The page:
Thursday, 23 July 2009

Big Issue's not for the Rich and Famous

John Bird the Big Issue's Founder & Editor in Chief as he likes to be known appeared and co- hosted along with Craig Last, a former youth worker for the charity Centrepoint; what has been described as a compelling and thought-provoking TV documentary. Famous, Rich & Homeless was screened on 24 and 25 June. Its aim allegedly was to bring home the realities of homelessness into the homes of millions of viewers. Its promotional selling point was that ‘recession and repossession’ which may mean that homelessness is a frightening possibility for almost everyone.

No one today will argue against that. However as someone with vast and extensive first hand experience of the realities of being homeless; and more than once, I was horrified by the set piece plot of this reality programme aired on prime time Television.

Five famous volunteers were recruited and asked to experience the life of a homeless person on the streets of London for a few days (ten) during the winter of 2008. When I say famous, what I mean by that is household names drawn from the entertainment and media industry. The Marquess of Blandford, the One Show’s Hardeep Singh Kholi, journalist Rosie Boycott, former Coronation Street actor Bruce Jones and tennis commentator Annabel Croft all swapped their lavish privileged lifestyles, their fame and fortune for a world of soup runs and hostels. Manoeuvred throughout by a modern-day equivalent of Fagin (the villainous Jew in the novel by Charles Dickens) in the father-superior figure of –“I’ve been in prison, I’ve been homeless,” John Bird.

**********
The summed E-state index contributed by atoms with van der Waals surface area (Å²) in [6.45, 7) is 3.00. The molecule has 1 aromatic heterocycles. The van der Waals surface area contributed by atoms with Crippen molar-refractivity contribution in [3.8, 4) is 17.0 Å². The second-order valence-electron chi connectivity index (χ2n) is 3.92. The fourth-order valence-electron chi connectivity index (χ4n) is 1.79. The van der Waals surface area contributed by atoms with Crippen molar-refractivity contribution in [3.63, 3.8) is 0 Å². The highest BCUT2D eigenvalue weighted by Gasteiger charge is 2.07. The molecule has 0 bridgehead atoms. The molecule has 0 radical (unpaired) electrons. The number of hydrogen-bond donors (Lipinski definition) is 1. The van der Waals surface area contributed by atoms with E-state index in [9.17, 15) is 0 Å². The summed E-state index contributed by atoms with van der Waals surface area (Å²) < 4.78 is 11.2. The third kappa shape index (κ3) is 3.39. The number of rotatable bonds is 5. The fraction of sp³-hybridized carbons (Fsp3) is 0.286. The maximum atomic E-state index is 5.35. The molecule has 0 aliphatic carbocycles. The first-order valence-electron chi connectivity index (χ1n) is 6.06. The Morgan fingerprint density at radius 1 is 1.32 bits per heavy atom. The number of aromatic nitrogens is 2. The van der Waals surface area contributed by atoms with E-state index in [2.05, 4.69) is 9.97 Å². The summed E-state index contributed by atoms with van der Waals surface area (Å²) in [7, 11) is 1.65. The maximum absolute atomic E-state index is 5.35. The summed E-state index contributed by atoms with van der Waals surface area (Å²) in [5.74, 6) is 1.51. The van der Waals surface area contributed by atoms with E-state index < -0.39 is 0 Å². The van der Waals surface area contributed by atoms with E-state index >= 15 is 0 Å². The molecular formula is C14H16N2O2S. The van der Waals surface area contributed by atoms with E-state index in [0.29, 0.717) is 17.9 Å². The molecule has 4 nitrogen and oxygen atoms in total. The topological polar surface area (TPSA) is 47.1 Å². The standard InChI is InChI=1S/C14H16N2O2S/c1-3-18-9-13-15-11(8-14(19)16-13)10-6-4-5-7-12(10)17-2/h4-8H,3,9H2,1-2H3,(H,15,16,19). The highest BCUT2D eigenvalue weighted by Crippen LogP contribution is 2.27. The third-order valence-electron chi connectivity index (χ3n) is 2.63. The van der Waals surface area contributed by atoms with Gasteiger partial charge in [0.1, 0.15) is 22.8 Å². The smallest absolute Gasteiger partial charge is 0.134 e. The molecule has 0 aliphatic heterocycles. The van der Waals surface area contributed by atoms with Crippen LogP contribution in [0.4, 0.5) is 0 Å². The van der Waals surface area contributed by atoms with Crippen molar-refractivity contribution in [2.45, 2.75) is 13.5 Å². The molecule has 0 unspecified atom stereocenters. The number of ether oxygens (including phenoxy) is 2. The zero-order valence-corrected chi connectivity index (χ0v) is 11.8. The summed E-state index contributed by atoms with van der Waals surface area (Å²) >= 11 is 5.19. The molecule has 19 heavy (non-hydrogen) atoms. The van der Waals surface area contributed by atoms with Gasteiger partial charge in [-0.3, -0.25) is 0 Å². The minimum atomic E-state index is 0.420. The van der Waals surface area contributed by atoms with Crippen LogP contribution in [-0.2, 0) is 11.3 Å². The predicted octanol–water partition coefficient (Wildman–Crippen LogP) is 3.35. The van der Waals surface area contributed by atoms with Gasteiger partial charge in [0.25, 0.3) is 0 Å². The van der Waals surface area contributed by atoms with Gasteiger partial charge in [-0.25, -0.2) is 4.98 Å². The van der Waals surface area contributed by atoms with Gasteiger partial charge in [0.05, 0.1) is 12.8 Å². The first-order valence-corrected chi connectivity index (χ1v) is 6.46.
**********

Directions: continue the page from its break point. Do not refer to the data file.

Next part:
The five begin their ten day excursions being dropped off in different parts of London, where they spent their days and nights trying to survive on the streets. The physical and emotional toll supposedly, challenging their preconceptions and prejudices about homelessness and its causes. A far cry from what they are use too, the participants are said to have 10 homes and a palace between them. Famous, Rich & Homeless claimed that the minds of these well healed volunteers, would be focused on surviving their ordeal whilst at the same time contemplating the life of a homeless person.. The Times newspaper described this programme in such away: